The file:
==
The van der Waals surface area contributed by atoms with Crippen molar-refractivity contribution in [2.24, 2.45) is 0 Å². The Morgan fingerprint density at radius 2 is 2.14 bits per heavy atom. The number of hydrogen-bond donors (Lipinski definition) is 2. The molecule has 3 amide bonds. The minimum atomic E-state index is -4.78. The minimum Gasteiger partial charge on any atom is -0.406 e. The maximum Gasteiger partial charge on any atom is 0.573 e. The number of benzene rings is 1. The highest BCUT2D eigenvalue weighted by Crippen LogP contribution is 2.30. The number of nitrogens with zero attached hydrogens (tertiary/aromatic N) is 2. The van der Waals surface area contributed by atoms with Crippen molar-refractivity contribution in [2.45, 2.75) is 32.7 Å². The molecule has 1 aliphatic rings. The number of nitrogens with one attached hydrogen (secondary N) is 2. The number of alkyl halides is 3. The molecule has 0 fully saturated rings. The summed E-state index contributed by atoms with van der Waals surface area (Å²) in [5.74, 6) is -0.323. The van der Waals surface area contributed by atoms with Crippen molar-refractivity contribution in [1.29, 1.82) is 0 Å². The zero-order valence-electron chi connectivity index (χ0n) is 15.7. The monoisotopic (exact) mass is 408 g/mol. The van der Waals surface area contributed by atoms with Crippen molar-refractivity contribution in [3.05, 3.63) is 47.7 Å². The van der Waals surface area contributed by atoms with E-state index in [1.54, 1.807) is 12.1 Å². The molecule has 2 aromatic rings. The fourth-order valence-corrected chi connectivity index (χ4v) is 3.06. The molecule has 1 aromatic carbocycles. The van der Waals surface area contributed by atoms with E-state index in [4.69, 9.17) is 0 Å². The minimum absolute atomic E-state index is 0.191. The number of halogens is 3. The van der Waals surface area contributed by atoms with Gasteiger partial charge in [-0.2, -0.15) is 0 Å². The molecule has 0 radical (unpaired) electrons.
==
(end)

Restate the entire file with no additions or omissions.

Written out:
The van der Waals surface area contributed by atoms with Crippen molar-refractivity contribution in [2.24, 2.45) is 0 Å². The Morgan fingerprint density at radius 2 is 2.14 bits per heavy atom. The number of hydrogen-bond donors (Lipinski definition) is 2. The molecule has 3 amide bonds. The minimum atomic E-state index is -4.78. The minimum Gasteiger partial charge on any atom is -0.406 e. The maximum Gasteiger partial charge on any atom is 0.573 e. The number of benzene rings is 1. The highest BCUT2D eigenvalue weighted by Crippen LogP contribution is 2.30. The number of nitrogens with zero attached hydrogens (tertiary/aromatic N) is 2. The van der Waals surface area contributed by atoms with Crippen molar-refractivity contribution in [2.45, 2.75) is 32.7 Å². The molecule has 1 aliphatic rings. The number of nitrogens with one attached hydrogen (secondary N) is 2. The number of alkyl halides is 3. The molecule has 0 fully saturated rings. The summed E-state index contributed by atoms with van der Waals surface area (Å²) in [5.74, 6) is -0.323. The van der Waals surface area contributed by atoms with Crippen molar-refractivity contribution in [1.29, 1.82) is 0 Å². The zero-order valence-electron chi connectivity index (χ0n) is 15.7. The monoisotopic (exact) mass is 408 g/mol. The van der Waals surface area contributed by atoms with Crippen molar-refractivity contribution in [3.05, 3.63) is 47.7 Å². The van der Waals surface area contributed by atoms with E-state index in [1.54, 1.807) is 12.1 Å². The molecule has 2 aromatic rings. The fourth-order valence-corrected chi connectivity index (χ4v) is 3.06. The molecule has 1 aromatic carbocycles. The van der Waals surface area contributed by atoms with E-state index in [4.69, 9.17) is 0 Å². The minimum absolute atomic E-state index is 0.191. The number of halogens is 3. The van der Waals surface area contributed by atoms with Gasteiger partial charge in [-0.2, -0.15) is 0 Å². The molecule has 0 radical (unpaired) electrons.